The Walls Have Ears – Review – Tiger Dublin Fringe Festival


The Walls Have Ears – Bottlenote

Dates Sep 09 — 11 @ 19:30 & 21:15.
Tickets €14 / €12 conc.
Duration 75 mins.
13 North Great George’s Street

For the most part, North Great George’s street has a collection of well loved houses. They are businesses and flats, busy with people and noise. There is one exception to the list though, and that is No. 13. This is a building that is in the middle of a renovation. It is stripped back to the bare bones with plaster exposed, ceilings broken and floor boards bare. The structure of this once great house is all too visible and it creates an atmospheric space for any type of recital, which is certainly the case in this instance.

This is a performance by five distinct musicians. They each occupy a different room in the building, with the audience travelling between them at the end of their sets. The musicians do not speak, and barely seem to notice the listeners entering or leaving their spaces. The audiences gets to explore the ruins of this once great house and see what each of the rooms contain. There is also some creative lighting, as each room contains different effects. The lights grow and often diminish, leaving the audience in near complete darkness as you listen to the wild sounds.

There are four Irish musicians in the form of Seán Carpio (guitar, electronics), Shane Latimer (guitars, electronics), Seán Mac Erlaine (clarinets, processing), and Justin Carroll (keyboards). They are each skilled musicians, but these pieces are more than the organic form, with a heavy emphasis on electronics, blending and layering their sounds. They resonate in the crumbling rooms and create something quite surreal. The sets are improvised pieces, some heavy with distortion, as the musicians create these new works.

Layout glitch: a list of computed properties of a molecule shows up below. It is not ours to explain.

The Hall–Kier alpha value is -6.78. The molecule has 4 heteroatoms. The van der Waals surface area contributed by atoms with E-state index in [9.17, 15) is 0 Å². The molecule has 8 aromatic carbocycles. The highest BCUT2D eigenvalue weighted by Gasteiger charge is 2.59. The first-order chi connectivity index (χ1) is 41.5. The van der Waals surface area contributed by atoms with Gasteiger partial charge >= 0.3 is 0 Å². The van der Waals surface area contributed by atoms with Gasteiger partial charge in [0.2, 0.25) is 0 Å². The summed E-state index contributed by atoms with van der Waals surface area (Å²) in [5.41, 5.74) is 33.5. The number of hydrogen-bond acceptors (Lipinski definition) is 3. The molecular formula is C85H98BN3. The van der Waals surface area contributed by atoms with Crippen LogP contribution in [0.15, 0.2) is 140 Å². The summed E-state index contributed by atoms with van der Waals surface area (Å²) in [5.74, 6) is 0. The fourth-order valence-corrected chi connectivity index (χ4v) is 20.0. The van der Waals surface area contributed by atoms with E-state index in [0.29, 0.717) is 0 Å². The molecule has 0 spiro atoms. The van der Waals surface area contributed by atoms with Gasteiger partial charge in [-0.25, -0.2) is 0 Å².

The undoubted highlight of the night was Dutch cellist Ernst Reijseger, who is known for his work with Werner Herzog, scoring the Cave of Forgotten Dreams in 2011. He is a jazz musician famous for his improvisation techniques, and his performance on the night was quite unique, as he dragged, clawed and scrapped at his Cello. He is a musician who knows every sound his instrument can create, and is happy to explore them.

As the sounds slowly diminish, the lights fade to black and the spell is broken in the house. The musicians take their bows and the audience spills out onto the street. It’s a night of challenging music, without much in the way of structure or melody, so it is for those that enjoy improvised sounds. For me, the chance to see Reijseger alone was worth the price of admission. An interesting night of ghosts and echoes in a once great space now laid to ruin.

The Walls Have Ears – Bottlenote

Dates Sep 09 — 11 @ 19:30 & 21:15.


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